**Please note that the material presented here does not necessarily imply endorsement or agreement by individuals at the Centre for Addictions Research of BC

A Tale of Two “Sex Drugs” among Gay and Bisexual Men

Research with gay and bisexual men (GBM) in North America shows two distinct substance-use patterns related to sexual behaviour: 1) recreational drugs like methamphetamines, ecstasy and ketamine used to increase sexual pleasure; and 2) drugs ingested to enhance sexual performance, including erectile dysfunction drugs (EDD) like Viagra® , as well as amyl nitrates, or poppers.

For the purpose of this blog, we will focus on the enhancement-drug pattern, as EDD and poppers are associated with anal intercourse among GBM. For example, in Vancouver’s Momentum Health Study for GBM, participants reported on substance use within two hours before or during sex for up to five of their last sexual partners. Initial analysis of this event-level data provides the clearest link between substance use and sexual behaviour.  For example, insertive anal intercourse was almost three times more likely to occur with EDD relative to receptive anal intercourse. Poppers, which relax vascular smooth muscles, were almost two times more likely to accompany receptive anal intercourse than insertive intercourse.

Both drugs have a history in HIV studies. Pfizer, the pharmacological maker of Viagra®, successfully defended itself from lawsuits claiming that recreational use of Viagra® “caused” HIV/AIDS among San Francisco GBM. Poppers, originally developed as angina treatment, were so strongly associated with initial North American GBM HIV/AIDS cases that the disease was originally called GRID, standing for “Gay Related Immunodeficiency Disease”. Today, both drugs remain important factors in HIV epidemiological research, with analysis of the large US Multicenter AIDS Cohort showing EDD and popper use, singularly, or in conjunction, significantly increase the probability of HIV sero-conversion.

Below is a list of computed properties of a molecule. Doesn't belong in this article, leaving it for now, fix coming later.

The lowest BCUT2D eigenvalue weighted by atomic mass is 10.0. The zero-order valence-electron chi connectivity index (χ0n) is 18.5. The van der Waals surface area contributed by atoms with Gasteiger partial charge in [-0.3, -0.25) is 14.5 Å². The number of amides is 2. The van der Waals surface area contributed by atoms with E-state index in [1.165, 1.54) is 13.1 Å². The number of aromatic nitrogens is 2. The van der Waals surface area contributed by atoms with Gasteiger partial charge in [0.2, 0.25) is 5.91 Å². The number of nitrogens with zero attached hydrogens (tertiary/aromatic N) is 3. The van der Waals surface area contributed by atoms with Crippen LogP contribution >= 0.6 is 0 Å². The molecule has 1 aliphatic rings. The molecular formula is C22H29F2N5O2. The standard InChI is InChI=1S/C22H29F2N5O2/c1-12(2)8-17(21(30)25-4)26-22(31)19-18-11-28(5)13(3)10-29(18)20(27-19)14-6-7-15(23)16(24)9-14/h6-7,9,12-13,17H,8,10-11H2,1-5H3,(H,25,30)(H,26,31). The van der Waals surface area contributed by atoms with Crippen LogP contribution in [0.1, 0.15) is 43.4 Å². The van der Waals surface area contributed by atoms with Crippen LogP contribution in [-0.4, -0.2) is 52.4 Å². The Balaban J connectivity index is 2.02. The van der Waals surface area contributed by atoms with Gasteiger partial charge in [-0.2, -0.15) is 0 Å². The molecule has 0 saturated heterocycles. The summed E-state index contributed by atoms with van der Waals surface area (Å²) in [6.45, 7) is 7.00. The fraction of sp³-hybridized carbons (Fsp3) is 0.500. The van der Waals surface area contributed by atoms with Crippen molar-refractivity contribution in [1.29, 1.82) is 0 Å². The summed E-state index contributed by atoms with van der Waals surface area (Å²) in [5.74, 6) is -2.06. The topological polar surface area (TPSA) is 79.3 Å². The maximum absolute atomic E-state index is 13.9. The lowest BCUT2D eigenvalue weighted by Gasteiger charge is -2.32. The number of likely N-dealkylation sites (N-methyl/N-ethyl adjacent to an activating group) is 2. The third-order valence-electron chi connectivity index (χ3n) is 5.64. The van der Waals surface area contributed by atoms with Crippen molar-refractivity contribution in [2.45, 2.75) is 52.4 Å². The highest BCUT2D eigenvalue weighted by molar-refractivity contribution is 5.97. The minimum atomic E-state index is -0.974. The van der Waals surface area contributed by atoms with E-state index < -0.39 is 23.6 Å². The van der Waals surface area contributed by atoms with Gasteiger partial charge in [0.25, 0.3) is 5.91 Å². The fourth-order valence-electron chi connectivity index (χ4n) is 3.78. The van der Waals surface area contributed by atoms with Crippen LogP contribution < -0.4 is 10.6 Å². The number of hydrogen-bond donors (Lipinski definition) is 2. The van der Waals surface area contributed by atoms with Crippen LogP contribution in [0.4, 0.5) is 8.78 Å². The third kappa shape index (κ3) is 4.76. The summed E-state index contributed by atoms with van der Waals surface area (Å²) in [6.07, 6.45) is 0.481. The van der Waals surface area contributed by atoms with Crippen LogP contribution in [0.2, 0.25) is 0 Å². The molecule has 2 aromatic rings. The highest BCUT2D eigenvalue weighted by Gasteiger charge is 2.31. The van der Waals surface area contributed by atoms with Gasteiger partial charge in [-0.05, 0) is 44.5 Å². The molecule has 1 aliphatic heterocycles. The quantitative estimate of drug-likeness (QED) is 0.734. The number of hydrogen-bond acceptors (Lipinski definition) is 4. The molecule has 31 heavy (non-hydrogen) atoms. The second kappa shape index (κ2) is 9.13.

Despite these similarities, EDD and popper availability differs today. EDD are readily available and increasingly used recreationally by North American straight and GBM. In contrast, because of their psychoactive properties, poppers are increasingly restricted in North America.

Because Momentum is a longitudinal study taking place over a five-year period, we can look at patterns around EDD and popper use for Vancouver GBM. This blog invites discussion about their use and availability. For example, we know that some GBM regret recent Canadian restrictions on poppers, whose muscle relaxing properties may act as HIV harm reduction by reducing tearing of delicate rectal tissue, an event associated with HIV transmission.

We want to hear from you about these issues.

eric roth

Author: Dr. Eric Roth, Scientist, Centre for Addictions Research of BC; Professor, Department of Anthropology, University of Victoria

**Please note that the material presented here does not necessarily imply endorsement or agreement by individuals at the Centre for Addictions Research of BC